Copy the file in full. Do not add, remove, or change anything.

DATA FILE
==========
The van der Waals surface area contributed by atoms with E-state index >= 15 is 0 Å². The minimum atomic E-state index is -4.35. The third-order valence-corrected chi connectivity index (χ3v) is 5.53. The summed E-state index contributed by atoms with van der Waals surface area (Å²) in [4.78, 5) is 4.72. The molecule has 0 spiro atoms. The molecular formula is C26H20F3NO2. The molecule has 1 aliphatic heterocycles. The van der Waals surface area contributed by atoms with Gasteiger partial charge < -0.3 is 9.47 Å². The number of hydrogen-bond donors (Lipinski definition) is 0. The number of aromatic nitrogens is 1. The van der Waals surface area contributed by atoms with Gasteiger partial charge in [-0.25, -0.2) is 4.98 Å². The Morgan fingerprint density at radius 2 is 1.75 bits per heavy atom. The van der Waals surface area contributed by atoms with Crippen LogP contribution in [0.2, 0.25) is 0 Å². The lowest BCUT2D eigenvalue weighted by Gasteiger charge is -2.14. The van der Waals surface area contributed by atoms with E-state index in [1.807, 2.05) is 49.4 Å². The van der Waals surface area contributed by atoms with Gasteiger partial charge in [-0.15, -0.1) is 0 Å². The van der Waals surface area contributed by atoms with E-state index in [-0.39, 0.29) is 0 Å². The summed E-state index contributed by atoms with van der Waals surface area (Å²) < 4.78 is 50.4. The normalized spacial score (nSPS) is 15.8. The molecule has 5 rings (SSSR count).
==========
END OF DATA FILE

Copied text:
The van der Waals surface area contributed by atoms with E-state index >= 15 is 0 Å². The minimum atomic E-state index is -4.35. The third-order valence-corrected chi connectivity index (χ3v) is 5.53. The summed E-state index contributed by atoms with van der Waals surface area (Å²) in [4.78, 5) is 4.72. The molecule has 0 spiro atoms. The molecular formula is C26H20F3NO2. The molecule has 1 aliphatic heterocycles. The van der Waals surface area contributed by atoms with Gasteiger partial charge < -0.3 is 9.47 Å². The number of hydrogen-bond donors (Lipinski definition) is 0. The number of aromatic nitrogens is 1. The van der Waals surface area contributed by atoms with Gasteiger partial charge in [-0.25, -0.2) is 4.98 Å². The Morgan fingerprint density at radius 2 is 1.75 bits per heavy atom. The van der Waals surface area contributed by atoms with Crippen LogP contribution in [0.2, 0.25) is 0 Å². The lowest BCUT2D eigenvalue weighted by Gasteiger charge is -2.14. The van der Waals surface area contributed by atoms with E-state index in [1.807, 2.05) is 49.4 Å². The van der Waals surface area contributed by atoms with Gasteiger partial charge in [-0.15, -0.1) is 0 Å². The van der Waals surface area contributed by atoms with E-state index in [-0.39, 0.29) is 0 Å². The summed E-state index contributed by atoms with van der Waals surface area (Å²) < 4.78 is 50.4. The normalized spacial score (nSPS) is 15.8. The molecule has 5 rings (SSSR count).